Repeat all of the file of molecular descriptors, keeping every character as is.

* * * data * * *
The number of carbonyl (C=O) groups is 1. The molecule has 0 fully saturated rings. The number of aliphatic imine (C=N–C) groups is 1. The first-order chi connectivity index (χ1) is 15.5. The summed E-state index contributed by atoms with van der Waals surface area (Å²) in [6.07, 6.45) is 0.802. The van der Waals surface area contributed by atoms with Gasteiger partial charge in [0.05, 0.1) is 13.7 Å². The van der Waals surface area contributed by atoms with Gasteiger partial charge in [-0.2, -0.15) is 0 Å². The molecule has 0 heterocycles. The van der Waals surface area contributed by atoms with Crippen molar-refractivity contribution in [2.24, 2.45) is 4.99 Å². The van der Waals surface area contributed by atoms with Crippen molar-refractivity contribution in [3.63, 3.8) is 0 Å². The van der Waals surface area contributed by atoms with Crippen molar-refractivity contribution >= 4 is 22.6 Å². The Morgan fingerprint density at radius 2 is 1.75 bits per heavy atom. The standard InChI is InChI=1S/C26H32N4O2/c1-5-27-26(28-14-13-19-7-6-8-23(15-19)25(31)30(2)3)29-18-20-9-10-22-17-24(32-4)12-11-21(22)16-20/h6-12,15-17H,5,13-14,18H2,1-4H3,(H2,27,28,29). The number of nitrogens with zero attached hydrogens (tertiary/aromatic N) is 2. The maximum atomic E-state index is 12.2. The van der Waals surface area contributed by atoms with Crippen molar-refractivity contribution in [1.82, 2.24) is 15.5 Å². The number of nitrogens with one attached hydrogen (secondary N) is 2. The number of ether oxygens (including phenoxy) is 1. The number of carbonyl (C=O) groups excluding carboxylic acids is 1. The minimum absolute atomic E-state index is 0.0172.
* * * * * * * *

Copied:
The number of carbonyl (C=O) groups is 1. The molecule has 0 fully saturated rings. The number of aliphatic imine (C=N–C) groups is 1. The first-order chi connectivity index (χ1) is 15.5. The summed E-state index contributed by atoms with van der Waals surface area (Å²) in [6.07, 6.45) is 0.802. The van der Waals surface area contributed by atoms with Gasteiger partial charge in [0.05, 0.1) is 13.7 Å². The van der Waals surface area contributed by atoms with Gasteiger partial charge in [-0.2, -0.15) is 0 Å². The molecule has 0 heterocycles. The van der Waals surface area contributed by atoms with Crippen molar-refractivity contribution in [2.24, 2.45) is 4.99 Å². The van der Waals surface area contributed by atoms with Crippen molar-refractivity contribution in [3.63, 3.8) is 0 Å². The van der Waals surface area contributed by atoms with Crippen molar-refractivity contribution >= 4 is 22.6 Å². The Morgan fingerprint density at radius 2 is 1.75 bits per heavy atom. The standard InChI is InChI=1S/C26H32N4O2/c1-5-27-26(28-14-13-19-7-6-8-23(15-19)25(31)30(2)3)29-18-20-9-10-22-17-24(32-4)12-11-21(22)16-20/h6-12,15-17H,5,13-14,18H2,1-4H3,(H2,27,28,29). The number of nitrogens with zero attached hydrogens (tertiary/aromatic N) is 2. The maximum atomic E-state index is 12.2. The van der Waals surface area contributed by atoms with Crippen molar-refractivity contribution in [1.82, 2.24) is 15.5 Å². The number of nitrogens with one attached hydrogen (secondary N) is 2. The number of ether oxygens (including phenoxy) is 1. The number of carbonyl (C=O) groups excluding carboxylic acids is 1. The minimum absolute atomic E-state index is 0.0172.